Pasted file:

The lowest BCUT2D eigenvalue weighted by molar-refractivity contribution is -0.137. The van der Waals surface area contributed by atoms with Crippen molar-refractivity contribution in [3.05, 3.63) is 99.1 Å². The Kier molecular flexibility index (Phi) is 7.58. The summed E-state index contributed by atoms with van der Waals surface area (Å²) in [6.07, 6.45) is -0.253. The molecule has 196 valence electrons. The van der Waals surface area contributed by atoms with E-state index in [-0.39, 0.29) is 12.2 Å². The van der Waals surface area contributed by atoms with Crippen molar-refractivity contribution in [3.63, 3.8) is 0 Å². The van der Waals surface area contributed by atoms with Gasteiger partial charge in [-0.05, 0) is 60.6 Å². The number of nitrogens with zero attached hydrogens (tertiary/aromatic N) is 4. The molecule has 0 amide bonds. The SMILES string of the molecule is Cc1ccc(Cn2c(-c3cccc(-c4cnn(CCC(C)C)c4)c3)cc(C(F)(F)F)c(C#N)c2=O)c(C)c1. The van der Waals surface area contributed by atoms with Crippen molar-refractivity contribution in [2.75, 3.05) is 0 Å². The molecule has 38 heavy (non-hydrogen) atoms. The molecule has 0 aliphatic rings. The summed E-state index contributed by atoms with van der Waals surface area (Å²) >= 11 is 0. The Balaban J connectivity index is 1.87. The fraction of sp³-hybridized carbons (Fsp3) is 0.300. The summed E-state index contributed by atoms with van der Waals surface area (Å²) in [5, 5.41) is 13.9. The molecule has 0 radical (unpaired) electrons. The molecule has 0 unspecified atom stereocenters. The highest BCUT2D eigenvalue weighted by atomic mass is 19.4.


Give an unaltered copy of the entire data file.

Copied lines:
The lowest BCUT2D eigenvalue weighted by molar-refractivity contribution is -0.137. The van der Waals surface area contributed by atoms with Crippen molar-refractivity contribution in [3.05, 3.63) is 99.1 Å². The Kier molecular flexibility index (Phi) is 7.58. The summed E-state index contributed by atoms with van der Waals surface area (Å²) in [6.07, 6.45) is -0.253. The molecule has 196 valence electrons. The van der Waals surface area contributed by atoms with E-state index in [-0.39, 0.29) is 12.2 Å². The van der Waals surface area contributed by atoms with Crippen molar-refractivity contribution in [3.63, 3.8) is 0 Å². The van der Waals surface area contributed by atoms with Gasteiger partial charge in [-0.05, 0) is 60.6 Å². The number of nitrogens with zero attached hydrogens (tertiary/aromatic N) is 4. The molecule has 0 amide bonds. The SMILES string of the molecule is Cc1ccc(Cn2c(-c3cccc(-c4cnn(CCC(C)C)c4)c3)cc(C(F)(F)F)c(C#N)c2=O)c(C)c1. The van der Waals surface area contributed by atoms with Crippen molar-refractivity contribution in [2.75, 3.05) is 0 Å². The molecule has 38 heavy (non-hydrogen) atoms. The molecule has 0 aliphatic rings. The summed E-state index contributed by atoms with van der Waals surface area (Å²) >= 11 is 0. The Balaban J connectivity index is 1.87. The fraction of sp³-hybridized carbons (Fsp3) is 0.300. The summed E-state index contributed by atoms with van der Waals surface area (Å²) in [5, 5.41) is 13.9. The molecule has 0 radical (unpaired) electrons. The molecule has 0 unspecified atom stereocenters. The highest BCUT2D eigenvalue weighted by atomic mass is 19.4.